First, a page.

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Terrorism & Security

War-torn Somalia braces for fresh violence amid shaky peace accord

Failed talks and the killing of yet another aid worker highlight the growing humanitarian crisis in the Horn of Africa.

By David Montero / August 19, 2008

In yet another fragile peace accord in Somalia, the government and opposition parties yesterday announced an agreement designed to halt months of escalating fighting. But the war-torn country, an Al Qaeda front in Africa, braced for fresh violence as Islamist insurgents vowed to continue fighting and executed a United Nations aid worker.

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According to the official Chinese news service Xinhua, government and opposition representatives met on Monday to discuss a peace agreement.

Joint committees from the Somali transitional government and the opposition coalition Monday met in Djibouti for the first time and formally signed an 11-point communiqué "to help start effective implementation" of the peace agreement, reports from Djibouti said.
In the communiqué received here Tuesday, the two committees, who met in Djibouti from August 16-18, said they adopted "Terms of Reference for both Committees" and discussed practical means of implementing the Djibouti peace agreement initiated on June 9, which called for a cessation of hostilities effective 30 days from signing of the agreement and the withdrawal of Ethiopian troops from Somalia within 120 days after a UN force is implemented.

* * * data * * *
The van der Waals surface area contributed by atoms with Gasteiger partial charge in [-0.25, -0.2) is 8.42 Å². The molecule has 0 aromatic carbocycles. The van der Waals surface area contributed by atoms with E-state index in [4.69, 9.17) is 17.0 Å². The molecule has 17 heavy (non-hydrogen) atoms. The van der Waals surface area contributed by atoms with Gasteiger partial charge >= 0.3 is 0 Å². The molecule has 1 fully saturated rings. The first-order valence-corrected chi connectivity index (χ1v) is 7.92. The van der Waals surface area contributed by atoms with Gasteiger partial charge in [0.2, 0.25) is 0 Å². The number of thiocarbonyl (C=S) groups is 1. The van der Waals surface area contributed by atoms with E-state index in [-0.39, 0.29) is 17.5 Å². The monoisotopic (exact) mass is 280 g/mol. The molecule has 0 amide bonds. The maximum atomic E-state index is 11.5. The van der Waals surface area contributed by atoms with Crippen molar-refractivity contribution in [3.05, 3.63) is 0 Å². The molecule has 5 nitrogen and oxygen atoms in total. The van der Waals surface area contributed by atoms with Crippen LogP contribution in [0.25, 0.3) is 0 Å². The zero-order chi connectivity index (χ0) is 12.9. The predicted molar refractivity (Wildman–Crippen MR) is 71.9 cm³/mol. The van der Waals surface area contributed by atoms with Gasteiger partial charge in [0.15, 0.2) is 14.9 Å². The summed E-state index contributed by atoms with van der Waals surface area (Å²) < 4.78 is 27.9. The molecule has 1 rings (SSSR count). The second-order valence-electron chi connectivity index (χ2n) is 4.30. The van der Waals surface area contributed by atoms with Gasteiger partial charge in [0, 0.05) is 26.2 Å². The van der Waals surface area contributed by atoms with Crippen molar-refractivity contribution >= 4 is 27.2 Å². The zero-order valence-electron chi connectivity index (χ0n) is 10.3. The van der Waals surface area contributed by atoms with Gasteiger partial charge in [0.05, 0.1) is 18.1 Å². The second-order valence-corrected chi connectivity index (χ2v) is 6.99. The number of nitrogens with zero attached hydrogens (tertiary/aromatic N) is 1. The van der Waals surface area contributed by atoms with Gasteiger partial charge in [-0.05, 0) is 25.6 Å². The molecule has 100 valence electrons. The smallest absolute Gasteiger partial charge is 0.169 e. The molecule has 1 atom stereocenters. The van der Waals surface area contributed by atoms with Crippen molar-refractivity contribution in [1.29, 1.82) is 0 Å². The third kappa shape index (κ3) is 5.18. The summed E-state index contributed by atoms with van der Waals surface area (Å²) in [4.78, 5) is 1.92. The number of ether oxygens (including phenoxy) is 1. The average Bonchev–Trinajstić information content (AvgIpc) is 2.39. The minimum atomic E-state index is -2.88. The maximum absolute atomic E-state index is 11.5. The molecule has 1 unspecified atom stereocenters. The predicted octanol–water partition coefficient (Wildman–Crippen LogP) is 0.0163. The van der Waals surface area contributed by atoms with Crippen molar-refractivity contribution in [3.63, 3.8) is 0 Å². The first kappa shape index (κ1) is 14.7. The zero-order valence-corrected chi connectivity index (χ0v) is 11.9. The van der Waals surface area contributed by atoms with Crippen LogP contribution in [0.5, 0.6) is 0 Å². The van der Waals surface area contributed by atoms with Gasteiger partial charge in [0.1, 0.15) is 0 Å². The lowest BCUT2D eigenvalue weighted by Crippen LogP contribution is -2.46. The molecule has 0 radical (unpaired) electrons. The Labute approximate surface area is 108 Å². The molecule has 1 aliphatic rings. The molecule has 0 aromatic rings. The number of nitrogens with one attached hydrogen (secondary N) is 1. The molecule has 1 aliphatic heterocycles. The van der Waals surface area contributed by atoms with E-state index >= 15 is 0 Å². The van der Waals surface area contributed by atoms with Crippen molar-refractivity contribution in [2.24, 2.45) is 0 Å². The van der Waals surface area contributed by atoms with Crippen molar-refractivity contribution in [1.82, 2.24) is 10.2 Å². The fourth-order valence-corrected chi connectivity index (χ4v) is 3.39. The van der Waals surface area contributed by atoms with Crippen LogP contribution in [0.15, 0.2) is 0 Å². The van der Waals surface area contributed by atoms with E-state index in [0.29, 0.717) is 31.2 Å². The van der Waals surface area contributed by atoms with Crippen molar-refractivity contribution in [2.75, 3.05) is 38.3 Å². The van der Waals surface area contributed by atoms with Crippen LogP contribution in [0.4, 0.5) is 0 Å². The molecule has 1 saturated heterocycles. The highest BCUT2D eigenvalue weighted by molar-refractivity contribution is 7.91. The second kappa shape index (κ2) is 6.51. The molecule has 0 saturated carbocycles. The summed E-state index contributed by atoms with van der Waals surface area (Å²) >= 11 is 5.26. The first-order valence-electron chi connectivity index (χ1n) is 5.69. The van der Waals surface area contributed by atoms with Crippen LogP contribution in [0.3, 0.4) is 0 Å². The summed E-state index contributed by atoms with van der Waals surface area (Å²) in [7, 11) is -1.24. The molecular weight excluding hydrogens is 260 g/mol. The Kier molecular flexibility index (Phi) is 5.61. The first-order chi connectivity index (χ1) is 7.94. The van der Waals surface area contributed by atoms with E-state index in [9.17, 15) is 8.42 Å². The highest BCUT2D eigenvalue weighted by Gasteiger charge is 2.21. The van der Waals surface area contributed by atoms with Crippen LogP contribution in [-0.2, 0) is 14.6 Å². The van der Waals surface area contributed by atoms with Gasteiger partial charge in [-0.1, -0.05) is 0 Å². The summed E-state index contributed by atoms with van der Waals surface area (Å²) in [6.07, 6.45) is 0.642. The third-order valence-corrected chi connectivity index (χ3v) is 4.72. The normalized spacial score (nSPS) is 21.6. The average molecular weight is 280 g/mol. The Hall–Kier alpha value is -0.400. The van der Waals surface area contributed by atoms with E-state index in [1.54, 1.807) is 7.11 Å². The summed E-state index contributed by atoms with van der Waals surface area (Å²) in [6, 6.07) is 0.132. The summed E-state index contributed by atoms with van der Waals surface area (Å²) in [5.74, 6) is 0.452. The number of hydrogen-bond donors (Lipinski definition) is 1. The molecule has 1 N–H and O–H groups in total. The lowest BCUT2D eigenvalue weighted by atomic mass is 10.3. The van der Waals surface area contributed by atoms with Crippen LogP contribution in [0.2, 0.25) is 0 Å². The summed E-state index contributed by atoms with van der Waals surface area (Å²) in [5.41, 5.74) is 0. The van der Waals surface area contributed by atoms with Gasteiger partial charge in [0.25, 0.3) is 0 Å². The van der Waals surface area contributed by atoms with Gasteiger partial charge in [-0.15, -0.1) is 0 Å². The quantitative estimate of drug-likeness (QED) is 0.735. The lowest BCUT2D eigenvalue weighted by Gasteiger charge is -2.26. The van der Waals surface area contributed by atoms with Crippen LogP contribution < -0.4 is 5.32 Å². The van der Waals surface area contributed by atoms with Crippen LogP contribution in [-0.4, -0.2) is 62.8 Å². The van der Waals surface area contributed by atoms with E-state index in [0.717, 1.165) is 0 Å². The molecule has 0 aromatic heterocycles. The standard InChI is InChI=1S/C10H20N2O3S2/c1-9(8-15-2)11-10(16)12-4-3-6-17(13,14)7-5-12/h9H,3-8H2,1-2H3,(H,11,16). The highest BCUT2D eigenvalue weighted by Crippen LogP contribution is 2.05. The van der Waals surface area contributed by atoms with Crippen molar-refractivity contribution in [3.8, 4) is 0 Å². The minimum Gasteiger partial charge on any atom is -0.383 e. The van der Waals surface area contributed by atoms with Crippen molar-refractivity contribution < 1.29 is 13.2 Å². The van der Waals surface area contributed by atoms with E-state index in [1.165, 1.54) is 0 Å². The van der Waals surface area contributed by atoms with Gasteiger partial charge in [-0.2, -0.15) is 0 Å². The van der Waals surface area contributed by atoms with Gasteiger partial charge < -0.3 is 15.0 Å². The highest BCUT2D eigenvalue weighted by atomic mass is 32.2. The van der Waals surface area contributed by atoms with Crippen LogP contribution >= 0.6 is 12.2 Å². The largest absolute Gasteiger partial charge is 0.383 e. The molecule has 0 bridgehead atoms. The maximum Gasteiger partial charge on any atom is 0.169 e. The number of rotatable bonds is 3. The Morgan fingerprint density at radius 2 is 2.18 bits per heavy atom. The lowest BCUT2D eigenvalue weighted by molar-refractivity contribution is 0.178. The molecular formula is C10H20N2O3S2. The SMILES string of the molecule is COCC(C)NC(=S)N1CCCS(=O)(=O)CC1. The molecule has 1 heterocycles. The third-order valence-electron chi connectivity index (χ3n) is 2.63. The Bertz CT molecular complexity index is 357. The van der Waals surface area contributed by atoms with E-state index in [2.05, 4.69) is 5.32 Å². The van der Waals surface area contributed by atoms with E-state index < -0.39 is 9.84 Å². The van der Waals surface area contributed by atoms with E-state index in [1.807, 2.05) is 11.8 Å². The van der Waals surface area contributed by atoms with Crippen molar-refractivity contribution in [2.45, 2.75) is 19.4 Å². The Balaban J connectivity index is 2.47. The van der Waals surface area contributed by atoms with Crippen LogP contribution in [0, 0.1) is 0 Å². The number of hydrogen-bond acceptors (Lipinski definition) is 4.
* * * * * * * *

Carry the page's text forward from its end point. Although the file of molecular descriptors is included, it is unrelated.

The peace accord, like many others, was not expected to hold. Promptly reacting to yesterday's deal, a faction of Islamist insurgents vowed to fight on, reports Bloomberg.

Somali Islamic insurgents fighting a United Nations-backed transitional government have pledged to unite rival factions to drive Ethiopian troops from the east African nation, a spokesman for the rebel group said....
"We will continue fighting against the Ethiopian forces who invaded our homeland aggressively until they withdraw from our country," [Abdilkadir Ali Omar, the deputy chairman of the Islamic Courts Union, said].

Thousands of Ethiopian troops have been on the ground in Somalia since 2006, deployed to fight off Islamist insurgents trying to seize the capital. But neither the Ethiopians nor a June peace accord has stemmed the violence, the Associated Press reported.

Somalia's government struck the deal in June with a relatively moderate faction of the country's Islamic insurgency. But Somalia's more hard-line opposition leaders never took part in the agreement, which has had little effect on the ground.

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